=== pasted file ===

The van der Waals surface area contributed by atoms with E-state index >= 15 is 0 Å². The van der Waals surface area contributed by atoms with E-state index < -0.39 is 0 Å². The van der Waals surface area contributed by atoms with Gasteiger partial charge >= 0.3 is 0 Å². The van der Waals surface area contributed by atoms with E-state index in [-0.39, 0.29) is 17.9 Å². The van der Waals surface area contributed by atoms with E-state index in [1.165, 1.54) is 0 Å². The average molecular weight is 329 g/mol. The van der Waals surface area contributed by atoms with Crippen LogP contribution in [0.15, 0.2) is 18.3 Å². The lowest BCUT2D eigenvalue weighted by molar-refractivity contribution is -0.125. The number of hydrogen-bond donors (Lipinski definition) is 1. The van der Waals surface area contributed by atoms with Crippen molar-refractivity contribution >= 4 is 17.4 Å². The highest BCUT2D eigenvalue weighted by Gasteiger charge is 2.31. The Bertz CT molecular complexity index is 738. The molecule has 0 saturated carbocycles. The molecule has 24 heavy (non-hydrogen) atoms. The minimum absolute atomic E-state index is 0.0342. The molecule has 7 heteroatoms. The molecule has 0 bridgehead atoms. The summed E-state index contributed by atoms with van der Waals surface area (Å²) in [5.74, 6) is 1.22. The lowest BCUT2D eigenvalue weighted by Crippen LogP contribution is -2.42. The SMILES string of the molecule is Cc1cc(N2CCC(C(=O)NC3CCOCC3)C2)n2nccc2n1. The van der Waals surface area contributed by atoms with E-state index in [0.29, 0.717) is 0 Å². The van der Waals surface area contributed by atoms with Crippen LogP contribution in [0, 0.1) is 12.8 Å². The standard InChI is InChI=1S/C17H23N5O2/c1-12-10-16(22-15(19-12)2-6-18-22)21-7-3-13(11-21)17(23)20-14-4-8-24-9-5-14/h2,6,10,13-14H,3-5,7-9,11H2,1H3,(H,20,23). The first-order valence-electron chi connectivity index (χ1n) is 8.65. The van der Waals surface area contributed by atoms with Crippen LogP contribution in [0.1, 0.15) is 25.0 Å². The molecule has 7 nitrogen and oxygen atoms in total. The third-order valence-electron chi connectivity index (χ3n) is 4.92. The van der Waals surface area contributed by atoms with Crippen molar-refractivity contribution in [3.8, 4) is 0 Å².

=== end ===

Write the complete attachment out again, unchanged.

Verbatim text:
The van der Waals surface area contributed by atoms with E-state index >= 15 is 0 Å². The van der Waals surface area contributed by atoms with E-state index < -0.39 is 0 Å². The van der Waals surface area contributed by atoms with Gasteiger partial charge >= 0.3 is 0 Å². The van der Waals surface area contributed by atoms with E-state index in [-0.39, 0.29) is 17.9 Å². The van der Waals surface area contributed by atoms with E-state index in [1.165, 1.54) is 0 Å². The average molecular weight is 329 g/mol. The van der Waals surface area contributed by atoms with Crippen LogP contribution in [0.15, 0.2) is 18.3 Å². The lowest BCUT2D eigenvalue weighted by molar-refractivity contribution is -0.125. The number of hydrogen-bond donors (Lipinski definition) is 1. The van der Waals surface area contributed by atoms with Crippen molar-refractivity contribution >= 4 is 17.4 Å². The highest BCUT2D eigenvalue weighted by Gasteiger charge is 2.31. The Bertz CT molecular complexity index is 738. The molecule has 0 saturated carbocycles. The molecule has 24 heavy (non-hydrogen) atoms. The minimum absolute atomic E-state index is 0.0342. The molecule has 7 heteroatoms. The molecule has 0 bridgehead atoms. The summed E-state index contributed by atoms with van der Waals surface area (Å²) in [5.74, 6) is 1.22. The lowest BCUT2D eigenvalue weighted by Crippen LogP contribution is -2.42. The SMILES string of the molecule is Cc1cc(N2CCC(C(=O)NC3CCOCC3)C2)n2nccc2n1. The van der Waals surface area contributed by atoms with E-state index in [0.29, 0.717) is 0 Å². The van der Waals surface area contributed by atoms with Crippen LogP contribution in [0, 0.1) is 12.8 Å². The standard InChI is InChI=1S/C17H23N5O2/c1-12-10-16(22-15(19-12)2-6-18-22)21-7-3-13(11-21)17(23)20-14-4-8-24-9-5-14/h2,6,10,13-14H,3-5,7-9,11H2,1H3,(H,20,23). The first-order valence-electron chi connectivity index (χ1n) is 8.65. The van der Waals surface area contributed by atoms with Crippen LogP contribution in [0.1, 0.15) is 25.0 Å². The molecule has 7 nitrogen and oxygen atoms in total. The third-order valence-electron chi connectivity index (χ3n) is 4.92. The van der Waals surface area contributed by atoms with Crippen molar-refractivity contribution in [3.8, 4) is 0 Å².